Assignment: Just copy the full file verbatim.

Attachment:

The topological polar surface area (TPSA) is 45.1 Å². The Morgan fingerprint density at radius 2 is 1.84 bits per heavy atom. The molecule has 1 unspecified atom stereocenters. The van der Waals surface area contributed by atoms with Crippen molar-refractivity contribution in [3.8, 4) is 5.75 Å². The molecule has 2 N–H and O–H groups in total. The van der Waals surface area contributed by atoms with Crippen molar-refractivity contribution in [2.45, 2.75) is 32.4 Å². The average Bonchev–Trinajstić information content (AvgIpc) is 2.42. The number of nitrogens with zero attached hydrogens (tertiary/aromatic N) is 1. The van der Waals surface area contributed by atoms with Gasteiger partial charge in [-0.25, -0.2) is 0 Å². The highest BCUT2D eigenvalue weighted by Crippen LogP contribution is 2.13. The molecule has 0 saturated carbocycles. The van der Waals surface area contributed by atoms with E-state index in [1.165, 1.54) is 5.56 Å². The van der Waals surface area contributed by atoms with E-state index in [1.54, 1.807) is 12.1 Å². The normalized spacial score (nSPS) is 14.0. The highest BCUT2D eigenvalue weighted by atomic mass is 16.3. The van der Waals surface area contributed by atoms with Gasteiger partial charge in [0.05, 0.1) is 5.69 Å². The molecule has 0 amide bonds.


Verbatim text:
The topological polar surface area (TPSA) is 45.1 Å². The Morgan fingerprint density at radius 2 is 1.84 bits per heavy atom. The molecule has 1 unspecified atom stereocenters. The van der Waals surface area contributed by atoms with Crippen molar-refractivity contribution in [3.8, 4) is 5.75 Å². The molecule has 2 N–H and O–H groups in total. The van der Waals surface area contributed by atoms with Crippen molar-refractivity contribution in [2.45, 2.75) is 32.4 Å². The average Bonchev–Trinajstić information content (AvgIpc) is 2.42. The number of nitrogens with zero attached hydrogens (tertiary/aromatic N) is 1. The van der Waals surface area contributed by atoms with Gasteiger partial charge in [-0.25, -0.2) is 0 Å². The highest BCUT2D eigenvalue weighted by Crippen LogP contribution is 2.13. The molecule has 0 saturated carbocycles. The van der Waals surface area contributed by atoms with E-state index in [1.165, 1.54) is 5.56 Å². The van der Waals surface area contributed by atoms with E-state index in [1.54, 1.807) is 12.1 Å². The normalized spacial score (nSPS) is 14.0. The highest BCUT2D eigenvalue weighted by atomic mass is 16.3. The van der Waals surface area contributed by atoms with Gasteiger partial charge in [0.05, 0.1) is 5.69 Å². The molecule has 0 amide bonds.